Back in 2004, Wilburforce Foundation stipulated that the purpose of funding the Yellowstone to Yukon (Y2Y) was to protect the region “from oil and gas development, through an advocacy campaign that focuses on grizzly bears and critical wildlife habitat,” tax returns say. Since then, the Wilburforce foundation has granted more than US$25 million to environmental and First Nations organizations in Western Canada.
The Yukon chapter of the Canadian Parks and Wilderness Society runs an intense campaign to place the Peel watershed off-limits to industrial development. By my analysis of the budgets for the “Protect the Peel” campaign, more than 90 per cent of the funding for the Peel campaign is from U.S. sources, including $600,000 for legal fees. A similar funding trend is playing out in British Columbia’s Great Barrier Rainforest.
The William and Flora Hewlett Foundation and the David and Lucile Packard Foundation are said to be the world’s biggest financial supporters of efforts to mitigate climate change. These foundations, both created by the founders of the tech giant Hewlett-Packard, have assets of US$7 billion and US$5 billion. Indeed, the environmental groups funded by these foundations are tapping into deep green pockets.
The Hewlett Foundation and the Packard Foundation have also provided substantial funding to shape U.S. energy policy and foster U.S. energy security.
Along with the Rockefeller Brothers and the Gordon and Betty Moore Foundation, the Hewlett Foundation and the Packard Foundation provided more than US$100 million for the creation of the Great Bear Rainforest on the north coast of B.C., a no trade zone twice the size of Switzerland.
In the name of protecting the Kermode bear, a rare, blonde bear known to First Nations as the spirit bear, the Tar Sands Campaign seeks to block oil tanker traffic off B.C.’s entire north coast, and yet the traditional habitat of the Kermode bear is only a small fraction of this area. In effect, the Great Bear Rainforest has become the Great Trade Barrier to Asia.
The Tar Sands Campaign pointedly ignores the dozens of tankers bringing foreign oil into the United States and Eastern Canada on a daily basis. Evidently, the only tankers this campaign opposes are those that would break the U.S. market’s monopoly on Canadian oil exports. The lead organization in the Great Bear Rainforest Initiative is the Tides Foundation, the same organization that co-ordinates the Tar Sands Campaign. It is interesting to note that during the same years that Tides began spearheading this initiative, the U.S. Tides Foundation was also running the Apollo Alliance, a significant project to promote renewable energy and enhance U.S. energy security.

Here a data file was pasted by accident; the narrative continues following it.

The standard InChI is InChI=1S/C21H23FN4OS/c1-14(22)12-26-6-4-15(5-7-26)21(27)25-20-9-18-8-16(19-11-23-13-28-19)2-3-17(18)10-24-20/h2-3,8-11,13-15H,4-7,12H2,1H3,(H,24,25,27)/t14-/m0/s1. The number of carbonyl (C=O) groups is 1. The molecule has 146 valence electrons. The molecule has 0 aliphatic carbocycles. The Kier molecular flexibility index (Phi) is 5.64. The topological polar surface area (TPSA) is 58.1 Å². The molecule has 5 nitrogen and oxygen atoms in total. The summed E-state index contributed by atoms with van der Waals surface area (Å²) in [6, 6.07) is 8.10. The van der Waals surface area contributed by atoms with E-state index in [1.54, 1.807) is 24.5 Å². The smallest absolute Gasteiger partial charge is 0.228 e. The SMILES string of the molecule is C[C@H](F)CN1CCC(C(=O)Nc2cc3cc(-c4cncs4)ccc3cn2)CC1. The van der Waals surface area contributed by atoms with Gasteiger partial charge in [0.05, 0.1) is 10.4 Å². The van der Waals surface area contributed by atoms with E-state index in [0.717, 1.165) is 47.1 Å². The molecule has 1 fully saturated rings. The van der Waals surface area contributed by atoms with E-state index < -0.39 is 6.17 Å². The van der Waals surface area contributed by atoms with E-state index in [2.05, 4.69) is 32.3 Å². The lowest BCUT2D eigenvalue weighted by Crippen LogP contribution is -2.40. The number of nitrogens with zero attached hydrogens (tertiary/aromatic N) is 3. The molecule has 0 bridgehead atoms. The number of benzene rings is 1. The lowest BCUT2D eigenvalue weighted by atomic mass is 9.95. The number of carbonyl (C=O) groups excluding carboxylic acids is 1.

As far as I can tell, the only country where there is a systematic, multimillion-dollar, foreignfunded campaign to choke the oil industry is Canada.
The Pembina Foundation and the Pembina Institute have received nearly US$7 million from American foundations, including six that fund the Tar Sands Campaign. Some of Pembina’s grants are revealing. For example, in 2006 and 2007 the Rockefeller Brothers Fund paid Pembina US$100,000 “to prevent the development of a pipeline and tanker port that endangers the Great Bear Rainforest protected area.”
At least six organizations in the U.S., the U.K. and in Belgium are receiving U.S. funds to push for the European Fuel Quality Directive that would stigmatize Albertan oil.
In Europe, Greenpeace, the Sierra Club, Friends of the Earth, the World Wildlife Fund and the Prince of Wales’s Corporate Leadership Group are all funded to some degree by the European Climate Foundation, but the amounts these organizations receive is not publicly reported.
But in North Dakota and Texas where oil production is booming, there is no multimillion-dollar campaign to stop or slow down the oil industry. As far as I can tell, the only country where there is a systematic, multimillion-dollar, foreign-funded campaign to choke the oil industry is Canada. Whether intentional or not, environmental activism is becoming a new form of protectionism. By exaggerating risks and impacts, activists exert such political and social pressure that major infrastructure projects can be stalled or stopped altogether, land-locking Canadian oil and gas and keeping Canada over a barrel.